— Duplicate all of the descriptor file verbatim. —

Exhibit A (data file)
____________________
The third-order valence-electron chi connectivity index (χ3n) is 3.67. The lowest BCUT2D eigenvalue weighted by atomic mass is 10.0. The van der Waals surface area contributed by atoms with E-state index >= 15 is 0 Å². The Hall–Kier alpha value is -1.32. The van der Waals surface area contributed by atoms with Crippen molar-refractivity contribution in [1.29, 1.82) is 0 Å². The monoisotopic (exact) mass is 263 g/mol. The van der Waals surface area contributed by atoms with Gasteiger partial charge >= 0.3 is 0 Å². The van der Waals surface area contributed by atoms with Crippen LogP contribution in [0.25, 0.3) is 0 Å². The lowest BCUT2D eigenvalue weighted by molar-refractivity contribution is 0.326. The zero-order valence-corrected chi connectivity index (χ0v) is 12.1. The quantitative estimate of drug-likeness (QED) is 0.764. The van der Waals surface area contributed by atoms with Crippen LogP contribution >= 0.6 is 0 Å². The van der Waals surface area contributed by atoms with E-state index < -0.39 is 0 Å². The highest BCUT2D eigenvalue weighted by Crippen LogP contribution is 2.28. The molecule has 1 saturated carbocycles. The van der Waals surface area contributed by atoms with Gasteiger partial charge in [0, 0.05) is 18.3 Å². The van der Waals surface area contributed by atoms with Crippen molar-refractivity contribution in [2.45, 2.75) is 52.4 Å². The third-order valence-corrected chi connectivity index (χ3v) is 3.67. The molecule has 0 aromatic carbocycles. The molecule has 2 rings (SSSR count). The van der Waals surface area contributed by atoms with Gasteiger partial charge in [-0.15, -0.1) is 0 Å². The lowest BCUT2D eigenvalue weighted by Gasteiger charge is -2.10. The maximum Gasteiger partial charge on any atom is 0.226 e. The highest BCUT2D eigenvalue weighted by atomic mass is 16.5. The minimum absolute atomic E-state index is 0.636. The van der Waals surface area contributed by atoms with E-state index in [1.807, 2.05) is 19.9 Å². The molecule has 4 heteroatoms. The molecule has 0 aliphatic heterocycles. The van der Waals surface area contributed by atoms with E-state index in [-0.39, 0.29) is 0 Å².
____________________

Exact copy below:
The third-order valence-electron chi connectivity index (χ3n) is 3.67. The lowest BCUT2D eigenvalue weighted by atomic mass is 10.0. The van der Waals surface area contributed by atoms with E-state index >= 15 is 0 Å². The Hall–Kier alpha value is -1.32. The van der Waals surface area contributed by atoms with Crippen molar-refractivity contribution in [1.29, 1.82) is 0 Å². The monoisotopic (exact) mass is 263 g/mol. The van der Waals surface area contributed by atoms with Gasteiger partial charge >= 0.3 is 0 Å². The van der Waals surface area contributed by atoms with Crippen LogP contribution in [0.25, 0.3) is 0 Å². The lowest BCUT2D eigenvalue weighted by molar-refractivity contribution is 0.326. The zero-order valence-corrected chi connectivity index (χ0v) is 12.1. The quantitative estimate of drug-likeness (QED) is 0.764. The van der Waals surface area contributed by atoms with Crippen LogP contribution >= 0.6 is 0 Å². The van der Waals surface area contributed by atoms with E-state index < -0.39 is 0 Å². The highest BCUT2D eigenvalue weighted by Crippen LogP contribution is 2.28. The molecule has 1 saturated carbocycles. The van der Waals surface area contributed by atoms with Gasteiger partial charge in [0, 0.05) is 18.3 Å². The van der Waals surface area contributed by atoms with Crippen molar-refractivity contribution in [2.45, 2.75) is 52.4 Å². The third-order valence-corrected chi connectivity index (χ3v) is 3.67. The molecule has 0 aromatic carbocycles. The molecule has 2 rings (SSSR count). The van der Waals surface area contributed by atoms with Gasteiger partial charge in [-0.15, -0.1) is 0 Å². The lowest BCUT2D eigenvalue weighted by Gasteiger charge is -2.10. The maximum Gasteiger partial charge on any atom is 0.226 e. The highest BCUT2D eigenvalue weighted by atomic mass is 16.5. The minimum absolute atomic E-state index is 0.636. The van der Waals surface area contributed by atoms with E-state index in [1.807, 2.05) is 19.9 Å². The molecule has 4 heteroatoms. The molecule has 0 aliphatic heterocycles. The van der Waals surface area contributed by atoms with E-state index in [-0.39, 0.29) is 0 Å².